James Schapiro: What has to happen to hype up Andy Beshear in advance of 2028? I think it’s worryingly likely that he falls victim to the same outcome as Steve Bullock, where we have a great potential candidate but too many people simply have never heard of him.
At the end of the day, what it takes is you and me.
I did not, personally, spend any time in the 2020 cycle hyping up Steve Bullock, which in retrospect I should have done. If we suffer the misfortunate of a second Trump presidency, I resolve to use my platform — which is not the biggest in the world, but also not the smallest — to hype up Andy Beshear. Most of you have platforms that are smaller than mine, but they are not zero. You can post about Andy Beshear. You can email other columnists about Andy Beshear. The one upside to the “hollow” state of American political parties is that people really can just make stuff happen.
Something I think back to from time to time is this brief item I wrote in February 2021 about NYC mayoral candidate Kathryn Garcia:
Right now Garcia is stuck in a kind of low-name-recognition bubble where she’s low in the polls, so she doesn’t get coverage, so nobody knows she exists, so she stays low in the polls. But if you live in New York, consider telling a pollster you’ll vote for her. If you’re enthusiastic about urban reform, consider throwing her a little money and maybe getting a story about her fundraising written. Post something on Facebook or Twitter or forward this note to a friend. The low name ID trap is very real but also very escapable, and I think it’d be huge for east coast housing politics for someone like this to get buzz.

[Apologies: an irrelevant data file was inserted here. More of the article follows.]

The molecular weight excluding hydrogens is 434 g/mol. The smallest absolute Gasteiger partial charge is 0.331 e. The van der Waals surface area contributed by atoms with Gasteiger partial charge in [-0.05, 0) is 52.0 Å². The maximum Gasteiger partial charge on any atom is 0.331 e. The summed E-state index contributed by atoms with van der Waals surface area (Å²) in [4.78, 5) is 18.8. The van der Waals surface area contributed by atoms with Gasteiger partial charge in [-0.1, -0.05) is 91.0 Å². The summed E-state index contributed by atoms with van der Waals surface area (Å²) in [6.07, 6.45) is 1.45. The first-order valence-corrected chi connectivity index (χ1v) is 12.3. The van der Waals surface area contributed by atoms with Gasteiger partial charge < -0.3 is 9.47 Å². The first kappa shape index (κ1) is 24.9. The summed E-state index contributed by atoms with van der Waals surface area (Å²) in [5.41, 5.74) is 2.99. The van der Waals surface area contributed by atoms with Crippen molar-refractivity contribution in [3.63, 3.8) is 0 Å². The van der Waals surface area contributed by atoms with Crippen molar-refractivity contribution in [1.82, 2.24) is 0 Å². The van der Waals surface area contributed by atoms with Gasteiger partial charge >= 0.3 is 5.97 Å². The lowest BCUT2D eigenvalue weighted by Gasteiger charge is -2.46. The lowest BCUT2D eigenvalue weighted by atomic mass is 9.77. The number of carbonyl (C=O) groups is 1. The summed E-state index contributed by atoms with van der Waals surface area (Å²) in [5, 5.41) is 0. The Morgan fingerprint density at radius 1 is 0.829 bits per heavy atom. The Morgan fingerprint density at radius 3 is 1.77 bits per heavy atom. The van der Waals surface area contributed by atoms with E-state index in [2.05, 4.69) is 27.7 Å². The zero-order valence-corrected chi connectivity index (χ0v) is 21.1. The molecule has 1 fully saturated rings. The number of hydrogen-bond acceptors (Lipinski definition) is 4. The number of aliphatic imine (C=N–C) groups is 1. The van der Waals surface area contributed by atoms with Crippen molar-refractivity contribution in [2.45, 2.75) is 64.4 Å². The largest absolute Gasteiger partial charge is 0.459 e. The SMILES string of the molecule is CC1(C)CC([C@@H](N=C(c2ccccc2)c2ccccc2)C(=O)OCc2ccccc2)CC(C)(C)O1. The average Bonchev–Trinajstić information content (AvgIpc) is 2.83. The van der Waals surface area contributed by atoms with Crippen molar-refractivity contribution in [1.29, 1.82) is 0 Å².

In the end, Kathryn Garcia didn’t win. But she came really close! And, by the end, she was certainly not in the low-recognition bubble.
Sharty: What culture's cuisine will (or if you prefer, should) be the next one to go mainstream in American dining? I swear I'd cancel a single-staircase infill apartment with relaxed window requirements if I could get some dang Ecuadorian around here.
As a DC guy, I think I need to represent for Ethiopian cuisine. It’s tasty. It’s also, as best I can tell, a cuisine that is still hard to find in many reasonably large American cities. And because injera is so central to the Ethiopian dining experience, it’s also really well-suited to “pay someone else to cook it for you” as a business model — most people don’t have teff lying around the house, and, as I understand it, you need specialized equipment to make the bread.
KN: There's been a lot of attention paid (and rightly so) to the "science of reading" and what look to be significant policy and pedagogical shifts in that content area. I've seen less focus on math, even though - according to the international PISA 2022 results - the US is now below average, and significantly underperforming compared to other OECD countries. See here.
Why has math gotten much less attention than reading? A clear difference in approaches to reading (whole language vs. phonics) that's not as obvious in math approaches? The general public's discomfort with math compared to reading? Something else?